Yesterday, I had to have a sad conversation with a friend whose beloved father is dying of cancer. She called me to ask how best to deliver the news to her kids (age 9 and 11) and whether or not they should see him for the last time.
While I would much rather have gabbed about anything other than this, I was so glad that she called me (because this is what I have done for a living for the last decade).
Saying goodbye to a dying relative or friend -- what to talk about, when and how -- doesn't (usually) come naturally. Especially when children are involved. The Silver Lining is that there are many very practical ways to help children be a part of the dying process.
The first thing to do is to have a conversation with your children to explain what is happening and what they can expect. For example:
As you know, Grampa has cancer. It has spread to his whole body and he is not going to get better. That means that he is going to die.
Take a deep breath here to give the children the opportunity to absorb the information. Then, say something along the lines of:
Cancer is awful and terrible. It is important to know that it is no one's fault that Grampa is dying. It is also important to know that he is peaceful and doesn't feel any pain.
Give children the chance to ask questions. Silence, without jumping in to fill the silence, is key. Respond to children's questions honestly. Sometimes the simplest, most honest response is difficult during an emotional time. Children need honesty to feel secure. It can be hard to tell a child, I don't know, when you truly don't know the answer to a question, but this response is the right one.
When the child has no questions, say:
If you ever have a question, you can ask me. Anytime. Anywhere.
I know it's hard. It's so f-bomb hard. But this conversation needs to happen. I've always said that a child's imagination is far worse than reality. It really is. YOU have the opportunity to prevent a child's imagination from going to a place like, Did I cause him to die? See what I mean about being far worse?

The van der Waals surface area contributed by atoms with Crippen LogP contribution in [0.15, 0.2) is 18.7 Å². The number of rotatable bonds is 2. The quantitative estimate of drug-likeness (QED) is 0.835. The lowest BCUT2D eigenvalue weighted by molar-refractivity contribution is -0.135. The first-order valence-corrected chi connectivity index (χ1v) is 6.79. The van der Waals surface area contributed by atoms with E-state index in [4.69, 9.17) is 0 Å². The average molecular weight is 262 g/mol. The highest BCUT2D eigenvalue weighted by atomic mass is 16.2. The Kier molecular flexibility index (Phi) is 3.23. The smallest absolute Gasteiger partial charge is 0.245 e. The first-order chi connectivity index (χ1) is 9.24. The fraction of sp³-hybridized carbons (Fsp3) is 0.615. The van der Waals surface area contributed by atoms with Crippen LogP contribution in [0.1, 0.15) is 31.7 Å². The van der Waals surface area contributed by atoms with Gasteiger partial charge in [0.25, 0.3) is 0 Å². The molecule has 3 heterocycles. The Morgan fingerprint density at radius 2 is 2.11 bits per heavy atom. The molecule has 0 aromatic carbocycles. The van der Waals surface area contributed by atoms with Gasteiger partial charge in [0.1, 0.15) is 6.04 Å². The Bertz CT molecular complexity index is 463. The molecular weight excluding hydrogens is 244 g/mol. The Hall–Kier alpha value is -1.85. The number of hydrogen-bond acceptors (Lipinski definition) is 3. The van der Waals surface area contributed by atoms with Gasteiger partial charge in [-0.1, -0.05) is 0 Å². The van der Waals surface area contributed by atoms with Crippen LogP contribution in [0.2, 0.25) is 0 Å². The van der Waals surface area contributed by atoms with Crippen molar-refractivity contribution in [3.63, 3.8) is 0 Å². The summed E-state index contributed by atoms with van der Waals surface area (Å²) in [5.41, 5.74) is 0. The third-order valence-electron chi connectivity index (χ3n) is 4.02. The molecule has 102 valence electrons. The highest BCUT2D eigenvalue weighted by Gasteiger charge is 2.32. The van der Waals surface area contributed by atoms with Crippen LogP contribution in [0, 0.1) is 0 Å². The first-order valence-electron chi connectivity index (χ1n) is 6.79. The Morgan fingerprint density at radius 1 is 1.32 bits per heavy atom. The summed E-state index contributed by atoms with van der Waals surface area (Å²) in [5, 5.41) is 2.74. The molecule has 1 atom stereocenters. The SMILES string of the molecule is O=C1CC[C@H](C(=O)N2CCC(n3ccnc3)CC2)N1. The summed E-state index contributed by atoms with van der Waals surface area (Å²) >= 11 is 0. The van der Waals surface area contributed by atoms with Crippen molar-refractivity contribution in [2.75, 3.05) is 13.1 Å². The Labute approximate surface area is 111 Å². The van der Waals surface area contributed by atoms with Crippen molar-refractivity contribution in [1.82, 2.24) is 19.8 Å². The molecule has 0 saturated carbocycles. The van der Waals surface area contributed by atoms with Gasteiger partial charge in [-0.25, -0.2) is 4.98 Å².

The next step is to offer the opportunity to say good-bye to the dying person. When a child or grandchild says goodbye, the parent or grandparent suffers less. It may be a heart-wrenching encounter to witness, but the potential benefits outweigh the consequences of not bidding farewell. That said, it is imperative that no child be forced to say good-bye. There is no should here. It is also really important for each child to make his or her own decision. Children need to be assured that there is no right or wrong answer. Whatever they decide to do is a-ok.
If they are unsure about what to do, assuring them that you will be there to support them and help them through the process helps immensely. Offering a child or grandchild the services of a hospice social worker can be a great thing for the child or adolescent to prepare for saying goodbye and adjust to the grieving process.
If children do decide to say goodbye, it is important to prepare them for what they will see in terms of equipment and what the person will look like. The hospice team can also help you with this. For example, if a person is dying at home, the dialogue could go something like:
Grampa will be laying in bed. He will have a small tube coming out of both of his nostrils. The tube provides oxygen to help him breathe and keep him comfortable. He will also have a tube (called an IV) coming out of his arm. This enables him to receive medicine that keeps him comfortable.
Another pregnant pause here...
Grampa is asleep now and not able to talk. Even though he can't talk to us, we think that he can hear us, so you can tell him anything you would like to say.
Allow the child to spend as much (or as little) time with the dying person as needed. There is no rush, but also no mandate to stay for a particular amount of time. Again, there is no shoulding here.
After the children have said goodbye, it is important to have a conversation with them to assess how they are doing. For some, it may be incredibly heart wrenching. For others, it may be cathartic. Now is the time to encourage dialogue and listen.
The death of a family member is very much a family event. It is for this reason that children need to be included in the dying process and given the opportunity to say goodbye.
I'm so sad for my friend and for all of those who are having to cope with this pain. There is a Silver Lining in the tremendous support omnipresent in a hospice team. Calling on the team, even if you don't know exactly what you want or need, will be immensely helpful throughout the process.
Next week, I will talk about the grieving process for children.
To read more about Hollye's holistic and humorous journey over, around, above and below breast cancer, please visit her blog, The Silver Pen (www.TheSilverPen.com). You may email her at hollye@TheSilverPen or follow her on Twitter @hollyejacobs.
Follow Hollye Harrington Jacobs on Twitter: www.twitter.com/hollyejacobs